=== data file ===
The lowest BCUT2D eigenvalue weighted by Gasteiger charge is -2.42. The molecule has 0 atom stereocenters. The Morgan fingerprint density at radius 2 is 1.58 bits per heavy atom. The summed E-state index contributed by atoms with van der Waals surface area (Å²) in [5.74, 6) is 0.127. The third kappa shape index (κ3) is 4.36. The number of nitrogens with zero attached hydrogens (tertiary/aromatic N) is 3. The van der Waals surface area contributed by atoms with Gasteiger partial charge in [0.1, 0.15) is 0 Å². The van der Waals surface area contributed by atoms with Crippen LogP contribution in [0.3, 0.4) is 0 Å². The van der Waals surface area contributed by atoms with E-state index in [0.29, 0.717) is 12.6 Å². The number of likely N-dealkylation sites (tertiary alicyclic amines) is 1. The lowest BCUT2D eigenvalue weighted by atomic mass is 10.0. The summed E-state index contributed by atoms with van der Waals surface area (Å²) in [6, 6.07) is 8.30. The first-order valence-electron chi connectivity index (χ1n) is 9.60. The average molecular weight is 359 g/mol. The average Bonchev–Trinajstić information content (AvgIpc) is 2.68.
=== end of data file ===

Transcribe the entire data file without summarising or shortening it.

The lowest BCUT2D eigenvalue weighted by Gasteiger charge is -2.42. The molecule has 0 atom stereocenters. The Morgan fingerprint density at radius 2 is 1.58 bits per heavy atom. The summed E-state index contributed by atoms with van der Waals surface area (Å²) in [5.74, 6) is 0.127. The third kappa shape index (κ3) is 4.36. The number of nitrogens with zero attached hydrogens (tertiary/aromatic N) is 3. The van der Waals surface area contributed by atoms with Gasteiger partial charge in [0.1, 0.15) is 0 Å². The van der Waals surface area contributed by atoms with Crippen LogP contribution in [0.3, 0.4) is 0 Å². The van der Waals surface area contributed by atoms with E-state index in [0.29, 0.717) is 12.6 Å². The number of likely N-dealkylation sites (tertiary alicyclic amines) is 1. The lowest BCUT2D eigenvalue weighted by atomic mass is 10.0. The summed E-state index contributed by atoms with van der Waals surface area (Å²) in [6, 6.07) is 8.30. The first-order valence-electron chi connectivity index (χ1n) is 9.60. The average molecular weight is 359 g/mol. The average Bonchev–Trinajstić information content (AvgIpc) is 2.68.